Yeah, we all know how hard the government is trying to distribute this stuff. I mean, it’s not like they’re cracking down on distributors, dealers, and users. You would think if they were serious they’d, I don’t know, maybe declare WAR on Drugs or something. And start incarcerating people left and right for minor possession offenses. Yeah, that’s the ticket! Our stupid government hasn’t done any of these things yet, they must want drugs on the street. *rolleyes*

  17. Will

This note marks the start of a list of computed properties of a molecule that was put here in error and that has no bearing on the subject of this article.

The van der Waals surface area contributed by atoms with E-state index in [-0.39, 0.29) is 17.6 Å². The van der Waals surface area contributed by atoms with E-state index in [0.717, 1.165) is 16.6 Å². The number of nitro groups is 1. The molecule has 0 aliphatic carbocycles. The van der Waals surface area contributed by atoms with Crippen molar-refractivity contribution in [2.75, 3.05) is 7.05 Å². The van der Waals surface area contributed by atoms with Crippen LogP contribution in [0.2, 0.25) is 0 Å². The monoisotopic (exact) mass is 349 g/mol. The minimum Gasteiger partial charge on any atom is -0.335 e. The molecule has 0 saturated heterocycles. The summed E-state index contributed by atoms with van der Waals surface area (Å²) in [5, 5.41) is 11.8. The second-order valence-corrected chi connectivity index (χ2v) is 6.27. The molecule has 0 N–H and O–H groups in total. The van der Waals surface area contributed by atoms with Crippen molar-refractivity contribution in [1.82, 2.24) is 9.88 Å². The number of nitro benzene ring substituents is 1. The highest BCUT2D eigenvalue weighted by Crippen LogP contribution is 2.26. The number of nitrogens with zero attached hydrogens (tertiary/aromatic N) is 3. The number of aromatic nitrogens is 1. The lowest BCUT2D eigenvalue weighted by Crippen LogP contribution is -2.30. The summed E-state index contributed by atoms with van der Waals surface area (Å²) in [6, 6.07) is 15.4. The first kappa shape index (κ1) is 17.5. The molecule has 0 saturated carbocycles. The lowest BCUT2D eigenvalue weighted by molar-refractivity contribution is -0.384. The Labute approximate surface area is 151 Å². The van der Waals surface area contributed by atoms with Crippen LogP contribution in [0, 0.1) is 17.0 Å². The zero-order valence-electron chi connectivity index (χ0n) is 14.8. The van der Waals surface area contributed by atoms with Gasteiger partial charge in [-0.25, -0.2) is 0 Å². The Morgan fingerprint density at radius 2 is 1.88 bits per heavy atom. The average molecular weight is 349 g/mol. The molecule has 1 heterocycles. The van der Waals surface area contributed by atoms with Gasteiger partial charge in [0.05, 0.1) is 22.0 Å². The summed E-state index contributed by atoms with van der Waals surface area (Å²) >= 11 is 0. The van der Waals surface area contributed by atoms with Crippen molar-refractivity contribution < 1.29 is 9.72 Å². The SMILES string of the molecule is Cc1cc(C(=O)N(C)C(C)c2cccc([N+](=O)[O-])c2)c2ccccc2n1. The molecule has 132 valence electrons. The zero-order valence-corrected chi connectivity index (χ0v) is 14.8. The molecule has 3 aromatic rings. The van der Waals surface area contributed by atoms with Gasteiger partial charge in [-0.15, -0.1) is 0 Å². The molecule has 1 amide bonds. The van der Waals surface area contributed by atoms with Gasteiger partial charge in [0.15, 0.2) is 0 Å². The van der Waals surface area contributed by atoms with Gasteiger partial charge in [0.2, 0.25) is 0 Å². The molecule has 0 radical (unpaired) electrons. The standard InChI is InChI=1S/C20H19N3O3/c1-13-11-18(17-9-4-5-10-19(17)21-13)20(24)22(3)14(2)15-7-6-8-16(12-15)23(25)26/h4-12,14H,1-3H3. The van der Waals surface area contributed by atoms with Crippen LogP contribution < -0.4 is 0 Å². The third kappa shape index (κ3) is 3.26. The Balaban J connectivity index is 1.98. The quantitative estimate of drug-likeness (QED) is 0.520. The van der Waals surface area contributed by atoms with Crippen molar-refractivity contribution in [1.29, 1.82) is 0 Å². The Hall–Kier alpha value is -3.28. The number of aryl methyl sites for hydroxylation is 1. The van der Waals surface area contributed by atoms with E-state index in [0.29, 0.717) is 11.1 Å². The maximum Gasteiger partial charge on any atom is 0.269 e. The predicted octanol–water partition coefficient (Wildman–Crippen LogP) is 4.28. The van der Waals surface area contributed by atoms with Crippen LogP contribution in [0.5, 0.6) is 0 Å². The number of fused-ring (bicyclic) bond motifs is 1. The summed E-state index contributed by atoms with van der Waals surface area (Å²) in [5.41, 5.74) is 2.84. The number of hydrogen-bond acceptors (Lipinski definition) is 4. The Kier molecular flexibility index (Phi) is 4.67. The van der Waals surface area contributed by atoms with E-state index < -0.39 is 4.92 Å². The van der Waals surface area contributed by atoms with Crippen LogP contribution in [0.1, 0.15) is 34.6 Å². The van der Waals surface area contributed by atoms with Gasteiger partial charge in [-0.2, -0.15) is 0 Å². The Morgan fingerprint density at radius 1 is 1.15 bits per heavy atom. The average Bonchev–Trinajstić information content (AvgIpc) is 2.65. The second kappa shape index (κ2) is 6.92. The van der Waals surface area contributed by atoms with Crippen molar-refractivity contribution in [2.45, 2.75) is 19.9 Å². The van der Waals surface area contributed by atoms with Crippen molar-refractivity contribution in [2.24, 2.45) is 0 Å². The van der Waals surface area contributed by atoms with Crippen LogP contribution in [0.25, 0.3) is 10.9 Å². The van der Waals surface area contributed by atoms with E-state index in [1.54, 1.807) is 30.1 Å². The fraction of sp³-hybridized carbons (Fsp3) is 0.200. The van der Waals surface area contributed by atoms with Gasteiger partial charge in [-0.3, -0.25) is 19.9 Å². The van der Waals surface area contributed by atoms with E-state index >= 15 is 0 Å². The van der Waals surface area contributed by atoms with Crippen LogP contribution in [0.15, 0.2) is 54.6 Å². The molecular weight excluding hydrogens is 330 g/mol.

I can only repeat what I’ve offered before: perhaps space is too expensive even for a superpower to navigate by itself. NASA should consider aliances with ALL the folks attempting to visit the cosmos, cooperating both with money and technical assistance. Or better still, let the private efforts ongoing in some countries unite. (A) cooperative venture(s) don’t stroke the ego as much as the “I did it all by myself” attitude, though. And from the looks of things, this government is headed for massive bankruptcy and much foreign ownership of our mounting I.O.U.s. – China, Japan and some European countries being the main creditors. And creditors have a way of purse tightening when their investments are in jeapordy. The arguments about where to direct NASA missions will probably be moot in the next few years. And with the decline of oil supplies and the continued refusal of both this government and most of its citizens to recognize this, I wonder how much longer we’ll be seen as superpower no. 1, anyway. Of course, we could certainly maintain our presence in the world militarily by sacrificing much of the future budgets to keep the military at the beck and call of an increasingly war-minded congress and presidency. The “war on terror” seems to be as well thought out and executed as is the “war on drugs.” Much of the Islamic world already looks upon us as a bully, so what’s to loose in the way of a reputation? It looks like China will replace the old Soviet Union as the next “cold war” adversary. Keeping the remaining supplies of oil away from this sleeping tiger may prove much more difficult than the saber rattlers in congress realize, though…